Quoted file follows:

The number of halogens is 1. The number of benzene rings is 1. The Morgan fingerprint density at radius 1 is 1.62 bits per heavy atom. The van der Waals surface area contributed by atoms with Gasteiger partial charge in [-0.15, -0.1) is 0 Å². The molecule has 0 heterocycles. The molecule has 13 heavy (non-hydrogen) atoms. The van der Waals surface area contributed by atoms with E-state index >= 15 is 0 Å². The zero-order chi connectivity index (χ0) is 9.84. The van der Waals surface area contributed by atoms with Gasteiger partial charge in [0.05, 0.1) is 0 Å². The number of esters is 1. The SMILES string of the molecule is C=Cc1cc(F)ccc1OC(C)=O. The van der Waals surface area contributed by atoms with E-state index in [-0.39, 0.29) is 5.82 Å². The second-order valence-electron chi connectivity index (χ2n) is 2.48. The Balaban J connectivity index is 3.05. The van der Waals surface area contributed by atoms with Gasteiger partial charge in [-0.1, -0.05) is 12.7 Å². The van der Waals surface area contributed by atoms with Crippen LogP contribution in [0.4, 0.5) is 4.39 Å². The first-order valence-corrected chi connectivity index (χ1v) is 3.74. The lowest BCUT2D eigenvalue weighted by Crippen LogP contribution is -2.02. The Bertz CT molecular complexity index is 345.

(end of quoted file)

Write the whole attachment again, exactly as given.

The number of halogens is 1. The number of benzene rings is 1. The Morgan fingerprint density at radius 1 is 1.62 bits per heavy atom. The van der Waals surface area contributed by atoms with Gasteiger partial charge in [-0.15, -0.1) is 0 Å². The molecule has 0 heterocycles. The molecule has 13 heavy (non-hydrogen) atoms. The van der Waals surface area contributed by atoms with E-state index >= 15 is 0 Å². The zero-order chi connectivity index (χ0) is 9.84. The van der Waals surface area contributed by atoms with Gasteiger partial charge in [0.05, 0.1) is 0 Å². The number of esters is 1. The SMILES string of the molecule is C=Cc1cc(F)ccc1OC(C)=O. The van der Waals surface area contributed by atoms with E-state index in [-0.39, 0.29) is 5.82 Å². The second-order valence-electron chi connectivity index (χ2n) is 2.48. The Balaban J connectivity index is 3.05. The van der Waals surface area contributed by atoms with Gasteiger partial charge in [-0.1, -0.05) is 12.7 Å². The van der Waals surface area contributed by atoms with Crippen LogP contribution in [0.4, 0.5) is 4.39 Å². The first-order valence-corrected chi connectivity index (χ1v) is 3.74. The lowest BCUT2D eigenvalue weighted by Crippen LogP contribution is -2.02. The Bertz CT molecular complexity index is 345.